Before we go much farther, I want to set a little more perspective on my parents.
I’m going to be rough on them. Especially my Mother. Frankly, if I’m going to be honest here, I have to be.
I may also be inconsistent in my portrayals of them. They were volatile, inconsistent people. And I saw each of them in different ways at different times…
I was an observer to a marriage that makes George and Martha in “Who’s Afraid of Virginia Woolf” look like rank amateurs.
If you can imagine that play, except written my Tennessee Williams, you might have a hint at what it was like growing up in my house. They did not play fair and they both knew how to go for the jugular vein.
And my Mother had a real talent for denial. To this day, she swears she had a happy marriage because that’s how she needs to see it. She conveniently glosses over things and refuses to admit unpleasantness.
After all, we are Southern…
Let me start with my mother and state up front that I realize she is my Mother and I do love her. In my own way. But I have never liked her. Well, at least not since I became aware of her tricks and how she can operate.
I think it is telling that my sister and I always refer to her as either “Lou” or “Your Mother.”
But I will also try to remember her at her best and not just at her worst. Or at least I will try to give her the benefit of the doubt.
I will also do the right thing to make sure she is happy in her final years. It is my duty.
But I will never forgive her for always painting herself as the victim and my Father as the villan in our family dramas. I will never forgive myself for not realizing that they were equally at fault until after my Father had died.
In short, she played us all like a fiddle for years and years. Southern Belles do that. It’s their primary means of getting what they want…It’s their main tool for survival.
She was always self-centered, petty, manipulative and scared. For her entire life. For that, I pity her.
She never learned to be happy with what she had and to enjoy it. Nothing ever satisfied her. And every bad thing that happened in her life was always someone else’s fault. Never hers.
She could also be beautiful, charming and absolutely bewitching and beguiling.
She wanted to keep her world as small as possible so she could control it. She wanted to be the center of the universe. She did not really care what went on outside of her little world.
Now that she is pretty much lost to vascular dementia, she only seems happy when talking about her high school years. I think that was the only time she was truly happy. And that makes me very sad for her.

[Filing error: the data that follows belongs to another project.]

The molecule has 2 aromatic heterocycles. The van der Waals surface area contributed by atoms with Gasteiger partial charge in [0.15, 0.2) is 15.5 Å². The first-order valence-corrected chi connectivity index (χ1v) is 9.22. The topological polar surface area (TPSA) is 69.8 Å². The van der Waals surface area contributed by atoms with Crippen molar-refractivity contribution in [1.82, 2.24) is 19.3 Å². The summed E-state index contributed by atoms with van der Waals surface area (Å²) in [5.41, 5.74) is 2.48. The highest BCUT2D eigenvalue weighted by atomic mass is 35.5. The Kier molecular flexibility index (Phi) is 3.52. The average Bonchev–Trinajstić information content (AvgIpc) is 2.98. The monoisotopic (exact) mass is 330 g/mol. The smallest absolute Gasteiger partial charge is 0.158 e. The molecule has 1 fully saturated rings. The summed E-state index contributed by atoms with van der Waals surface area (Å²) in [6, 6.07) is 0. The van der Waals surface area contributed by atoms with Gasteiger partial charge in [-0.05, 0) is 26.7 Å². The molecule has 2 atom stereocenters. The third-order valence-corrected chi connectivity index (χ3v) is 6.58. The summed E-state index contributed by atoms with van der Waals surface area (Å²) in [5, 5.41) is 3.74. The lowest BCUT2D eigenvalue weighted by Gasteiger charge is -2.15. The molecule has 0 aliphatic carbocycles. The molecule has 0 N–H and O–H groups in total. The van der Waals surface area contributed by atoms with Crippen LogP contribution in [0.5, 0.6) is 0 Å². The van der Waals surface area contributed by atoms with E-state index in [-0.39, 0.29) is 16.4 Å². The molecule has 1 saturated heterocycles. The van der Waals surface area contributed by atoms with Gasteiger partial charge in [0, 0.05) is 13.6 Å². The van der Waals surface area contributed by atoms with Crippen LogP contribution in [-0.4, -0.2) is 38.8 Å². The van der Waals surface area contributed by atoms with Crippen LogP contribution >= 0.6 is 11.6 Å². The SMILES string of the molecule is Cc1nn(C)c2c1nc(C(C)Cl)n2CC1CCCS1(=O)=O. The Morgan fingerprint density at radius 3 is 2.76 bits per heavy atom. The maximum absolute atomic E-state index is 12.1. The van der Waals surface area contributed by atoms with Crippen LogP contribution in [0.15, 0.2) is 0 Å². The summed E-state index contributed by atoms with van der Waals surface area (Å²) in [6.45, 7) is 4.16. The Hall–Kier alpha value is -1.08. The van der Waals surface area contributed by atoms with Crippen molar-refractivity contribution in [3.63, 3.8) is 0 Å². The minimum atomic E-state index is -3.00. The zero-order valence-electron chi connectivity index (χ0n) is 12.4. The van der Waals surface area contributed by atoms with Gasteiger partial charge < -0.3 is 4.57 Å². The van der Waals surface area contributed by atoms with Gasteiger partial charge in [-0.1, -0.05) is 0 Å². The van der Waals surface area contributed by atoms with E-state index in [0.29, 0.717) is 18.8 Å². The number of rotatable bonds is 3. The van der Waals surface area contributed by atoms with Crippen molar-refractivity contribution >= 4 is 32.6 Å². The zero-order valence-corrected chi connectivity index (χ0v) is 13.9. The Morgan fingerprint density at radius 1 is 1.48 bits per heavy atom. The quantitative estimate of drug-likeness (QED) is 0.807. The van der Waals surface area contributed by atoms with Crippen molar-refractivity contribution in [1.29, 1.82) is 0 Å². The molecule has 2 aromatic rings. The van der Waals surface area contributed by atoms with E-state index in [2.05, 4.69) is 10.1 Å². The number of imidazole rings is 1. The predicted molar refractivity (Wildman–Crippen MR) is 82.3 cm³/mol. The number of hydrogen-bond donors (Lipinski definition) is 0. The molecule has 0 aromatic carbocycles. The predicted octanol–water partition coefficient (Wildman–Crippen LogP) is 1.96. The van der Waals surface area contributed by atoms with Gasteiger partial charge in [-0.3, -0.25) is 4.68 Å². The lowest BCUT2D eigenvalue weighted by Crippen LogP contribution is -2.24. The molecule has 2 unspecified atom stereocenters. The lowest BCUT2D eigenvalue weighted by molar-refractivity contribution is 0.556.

My father was an only child whose parent’s divorced in about 1932 when he was very young. Divorces simply were not done during that era and this one was high drama. His mother’s family demonized his father the rest of his life. He lived with his Mother, his Grandmother and, as we used to say, a couple of Maiden Aunts. His Mother ended up in the loony bin. Understandably.
His family was very reserved and very proper. Family secrets tumbled out of their closets like gum balls from penny machine. Someone was always pulling someone else aside to share some deep dark secret. Funerals were a real treat.
But he always had a sense of humour and kept going. He was the most determined man you ever saw. You did not mess with my Father.
He also was a slave to the 1950’s ethic of having to be the strong, silent breadwinner and take care of his family. Wether he liked them or not.
In reality, he was really a free spirit who wanted to see the world and enjoy life. He loved the arts and travel. He loved a good time and could be the life of the cocktail party.
I often wonder what he would have been like in another time and place.
The bottom line is my parents each married the wrong person. And for different reasons, each was never able to admit it or walk away. This made each of them miserable and, once the doors, windows and drapes were shut, magnified the worst aspects of their personalities.
My dear friend Gail commented recently that her children only seem to remember the bad times. Maybe that’s a childhood affliction we never outgrow.
I’ve always been an observer. I’ve never missed much that was going on around me. And I file it away.
Maybe I’ve been writing this blog for 50 years and it’s just now starting to see the light of day.
So forgive me if my point of view is tainted by looking at this through a child’s eyes… and as an adult who grew up dealing with all this… and has used it as a cautionary tale for his life ever since.
I have to look back at all this with humor as I can’t accept all this as tragedy.
It’s all somewhere in between.
Like life itself.